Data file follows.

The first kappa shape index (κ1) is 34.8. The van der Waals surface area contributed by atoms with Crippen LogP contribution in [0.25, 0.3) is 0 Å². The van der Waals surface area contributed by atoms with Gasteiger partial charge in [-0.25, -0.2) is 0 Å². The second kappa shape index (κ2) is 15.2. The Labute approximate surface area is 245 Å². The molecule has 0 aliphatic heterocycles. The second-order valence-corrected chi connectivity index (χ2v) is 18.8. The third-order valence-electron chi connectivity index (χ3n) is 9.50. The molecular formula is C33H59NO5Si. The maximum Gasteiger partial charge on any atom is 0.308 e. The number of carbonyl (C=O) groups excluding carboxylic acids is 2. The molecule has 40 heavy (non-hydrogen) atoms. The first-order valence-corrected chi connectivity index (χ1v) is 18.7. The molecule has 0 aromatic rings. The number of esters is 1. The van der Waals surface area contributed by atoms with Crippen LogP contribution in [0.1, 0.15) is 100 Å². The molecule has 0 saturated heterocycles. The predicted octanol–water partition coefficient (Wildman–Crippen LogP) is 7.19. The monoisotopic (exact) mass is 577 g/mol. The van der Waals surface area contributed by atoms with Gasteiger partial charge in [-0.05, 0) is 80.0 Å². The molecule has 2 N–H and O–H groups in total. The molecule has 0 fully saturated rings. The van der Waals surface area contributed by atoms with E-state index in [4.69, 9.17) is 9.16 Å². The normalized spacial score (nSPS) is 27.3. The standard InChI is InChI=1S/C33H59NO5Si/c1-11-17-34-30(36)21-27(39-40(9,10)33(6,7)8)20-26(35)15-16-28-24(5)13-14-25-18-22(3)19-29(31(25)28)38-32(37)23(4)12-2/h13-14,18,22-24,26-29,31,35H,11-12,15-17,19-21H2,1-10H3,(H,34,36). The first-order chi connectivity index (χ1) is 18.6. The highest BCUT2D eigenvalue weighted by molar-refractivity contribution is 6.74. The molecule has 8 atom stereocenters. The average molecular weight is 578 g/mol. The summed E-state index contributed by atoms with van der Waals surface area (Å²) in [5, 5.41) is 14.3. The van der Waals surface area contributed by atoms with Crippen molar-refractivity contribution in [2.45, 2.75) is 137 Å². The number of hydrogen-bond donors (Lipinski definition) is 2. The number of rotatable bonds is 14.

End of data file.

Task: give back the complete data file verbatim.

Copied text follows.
The first kappa shape index (κ1) is 34.8. The van der Waals surface area contributed by atoms with Crippen LogP contribution in [0.25, 0.3) is 0 Å². The van der Waals surface area contributed by atoms with Gasteiger partial charge in [-0.25, -0.2) is 0 Å². The second kappa shape index (κ2) is 15.2. The Labute approximate surface area is 245 Å². The molecule has 0 aliphatic heterocycles. The second-order valence-corrected chi connectivity index (χ2v) is 18.8. The third-order valence-electron chi connectivity index (χ3n) is 9.50. The molecular formula is C33H59NO5Si. The maximum Gasteiger partial charge on any atom is 0.308 e. The number of carbonyl (C=O) groups excluding carboxylic acids is 2. The molecule has 40 heavy (non-hydrogen) atoms. The first-order valence-corrected chi connectivity index (χ1v) is 18.7. The molecule has 0 aromatic rings. The number of esters is 1. The van der Waals surface area contributed by atoms with Crippen LogP contribution in [0.1, 0.15) is 100 Å². The molecule has 0 saturated heterocycles. The predicted octanol–water partition coefficient (Wildman–Crippen LogP) is 7.19. The monoisotopic (exact) mass is 577 g/mol. The van der Waals surface area contributed by atoms with Gasteiger partial charge in [-0.05, 0) is 80.0 Å². The molecule has 2 N–H and O–H groups in total. The molecule has 0 fully saturated rings. The van der Waals surface area contributed by atoms with E-state index in [4.69, 9.17) is 9.16 Å². The normalized spacial score (nSPS) is 27.3. The standard InChI is InChI=1S/C33H59NO5Si/c1-11-17-34-30(36)21-27(39-40(9,10)33(6,7)8)20-26(35)15-16-28-24(5)13-14-25-18-22(3)19-29(31(25)28)38-32(37)23(4)12-2/h13-14,18,22-24,26-29,31,35H,11-12,15-17,19-21H2,1-10H3,(H,34,36). The first-order chi connectivity index (χ1) is 18.6. The highest BCUT2D eigenvalue weighted by molar-refractivity contribution is 6.74. The molecule has 8 atom stereocenters. The average molecular weight is 578 g/mol. The summed E-state index contributed by atoms with van der Waals surface area (Å²) in [5, 5.41) is 14.3. The van der Waals surface area contributed by atoms with Crippen molar-refractivity contribution in [2.45, 2.75) is 137 Å². The number of hydrogen-bond donors (Lipinski definition) is 2. The number of rotatable bonds is 14.